Also, if you’re not going outside with your dog as much, which is the unfortunate reality in times of airpocalypse, don’t feed your dogs the same amount of food, since they’re not using as much energy. In the long run, this is important so as not to overfeed them. If your dog is a snub-nosed breed, elderly, or has a history of respiratory infection, do not take them out too much during times of bad air. Instead, adjust your house for them to get their exercise indoors: Peng even recommends treadmills for dogs. “Teach your dog how to walk on a treadmill. My golden retriever loves a good treadmill, when he was younger he would do ten kilometers on a treadmill at a time!” Of course you’ll have to teach them how to do it, and be there the whole time, but if you start of slowly they will learn and love it.
A Market for Pet Pollution Air Masks
Of course, the market for human face masks is much larger than its canine counterpart, said Christopher Dobbing, the founder and CEO of Cambridge Mask, which already produces a line of colorful face masks for people. “But we want to give desperate pet owners some better options than having to try using human masks on pets, which can be distressing for the animals,” Dobbing told Sixth Tone. Cambridge Mask is currently working on the designs, but expects to produce the first line of canine snout masks before next winter, when air pollution levels are usually higher than in the summer, Dobbing said. “We aim to have them ready before next pollution season,” he said.
The idea for the snout masks came from Mary Peng, CEO and founder of the Beijing-based International Center for Veterinary Services, who approached Dobbing with the proposal. In recent years, Peng has seen more and more dog owners put ordinary face masks over their dogs’ snouts, hoping to protect them from the dangerous ultra-fine PM 2.5 particles that can cause long-term health issues, including lung cancer.
But masks need to fit tightly to be effective, Peng said. “The human masks that exist cannot be manipulated to fit over the snout of a dog properly,” she told Sixth Tone, adding that a number of dog owners have lamented the lack of alternatives. Peng is now helping Cambridge Mask with the research and design for the snout masks. The biggest challenge for the manufacturer, according to Peng, is that unlike humans, dogs’ heads and snouts differ widely in size and shape. In addition to fitting tightly, the masks will need to be big enough to allow the dogs to lick their noses, and the material must be able to absorb moisture from drooling.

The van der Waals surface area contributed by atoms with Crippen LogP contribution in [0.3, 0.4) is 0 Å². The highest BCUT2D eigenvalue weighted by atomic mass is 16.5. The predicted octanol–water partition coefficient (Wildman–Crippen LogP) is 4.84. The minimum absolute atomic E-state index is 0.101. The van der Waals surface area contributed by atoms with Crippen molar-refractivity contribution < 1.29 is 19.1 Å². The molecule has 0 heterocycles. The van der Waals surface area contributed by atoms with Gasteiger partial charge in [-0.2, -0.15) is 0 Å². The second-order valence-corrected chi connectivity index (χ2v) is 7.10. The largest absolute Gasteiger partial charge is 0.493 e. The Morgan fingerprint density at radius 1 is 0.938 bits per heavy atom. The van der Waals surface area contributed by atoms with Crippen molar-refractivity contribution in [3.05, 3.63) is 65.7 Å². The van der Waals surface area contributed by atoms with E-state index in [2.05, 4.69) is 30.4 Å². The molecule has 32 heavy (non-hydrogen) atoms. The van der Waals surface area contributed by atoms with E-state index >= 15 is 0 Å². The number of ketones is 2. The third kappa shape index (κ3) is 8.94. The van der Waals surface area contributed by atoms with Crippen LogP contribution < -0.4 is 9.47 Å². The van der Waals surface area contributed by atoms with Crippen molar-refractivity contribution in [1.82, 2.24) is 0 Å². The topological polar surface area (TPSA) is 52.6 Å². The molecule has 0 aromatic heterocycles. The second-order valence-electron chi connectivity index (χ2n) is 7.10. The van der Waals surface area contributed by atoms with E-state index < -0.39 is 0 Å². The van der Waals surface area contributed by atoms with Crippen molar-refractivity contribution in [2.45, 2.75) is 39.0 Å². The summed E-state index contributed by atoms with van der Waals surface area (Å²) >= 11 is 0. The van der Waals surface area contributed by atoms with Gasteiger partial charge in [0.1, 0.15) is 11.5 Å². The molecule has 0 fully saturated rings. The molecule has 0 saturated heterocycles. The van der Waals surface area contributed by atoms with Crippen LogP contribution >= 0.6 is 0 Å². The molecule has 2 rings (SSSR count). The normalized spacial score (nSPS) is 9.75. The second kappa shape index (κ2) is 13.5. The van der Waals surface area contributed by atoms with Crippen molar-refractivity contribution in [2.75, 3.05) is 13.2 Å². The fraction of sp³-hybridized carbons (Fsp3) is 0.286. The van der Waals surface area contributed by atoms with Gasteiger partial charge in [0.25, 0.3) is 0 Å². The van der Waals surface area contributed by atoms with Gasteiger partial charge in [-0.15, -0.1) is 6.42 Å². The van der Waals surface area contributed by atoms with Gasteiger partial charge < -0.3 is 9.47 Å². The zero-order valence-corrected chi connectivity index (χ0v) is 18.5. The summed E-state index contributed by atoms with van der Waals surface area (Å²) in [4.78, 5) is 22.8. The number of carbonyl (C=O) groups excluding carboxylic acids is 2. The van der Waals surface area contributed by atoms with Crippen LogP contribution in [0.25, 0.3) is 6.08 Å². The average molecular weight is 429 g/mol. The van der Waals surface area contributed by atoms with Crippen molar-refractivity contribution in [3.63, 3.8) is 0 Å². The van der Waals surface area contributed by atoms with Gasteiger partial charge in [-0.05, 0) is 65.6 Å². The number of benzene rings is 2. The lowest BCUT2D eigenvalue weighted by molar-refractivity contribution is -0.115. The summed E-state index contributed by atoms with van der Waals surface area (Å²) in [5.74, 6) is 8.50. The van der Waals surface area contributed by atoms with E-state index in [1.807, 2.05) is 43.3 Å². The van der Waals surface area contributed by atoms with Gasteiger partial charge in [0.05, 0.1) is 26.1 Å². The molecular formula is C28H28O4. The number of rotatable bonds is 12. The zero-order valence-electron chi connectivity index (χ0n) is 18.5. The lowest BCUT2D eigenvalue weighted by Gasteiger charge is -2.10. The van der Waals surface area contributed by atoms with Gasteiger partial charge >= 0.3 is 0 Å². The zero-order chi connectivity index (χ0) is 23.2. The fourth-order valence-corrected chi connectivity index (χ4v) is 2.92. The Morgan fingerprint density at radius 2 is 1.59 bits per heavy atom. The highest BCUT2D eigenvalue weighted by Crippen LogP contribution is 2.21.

Snout Face Mask for Dogs
The designs that Cambridge Mask is working on are based on the five standard sizes of dog muzzles. Each mask will have a printed outer layer covering an inner microfiber filter capable of absorbing tiny PM 2.5-sized particles. Fang Ling, the owner of a 2-year-old Labrador in Chengdu, the capital of southwestern China’s Sichuan province, told Sixth Tone that she worries about the impact of air pollution on her dog’s health, and that she’s excited about the prospect of air pollution masks designed specifically for dogs.
When heavy smog covered the city this past winter, Fang said she searched pet shops around the city, as well as online, for masks to protect her dog from air pollution — to no avail. Masks for humans were not an option, she explained. “If the mask is not designed specifically for dogs,” said Fang, “what’s the point of having my dog wear it?”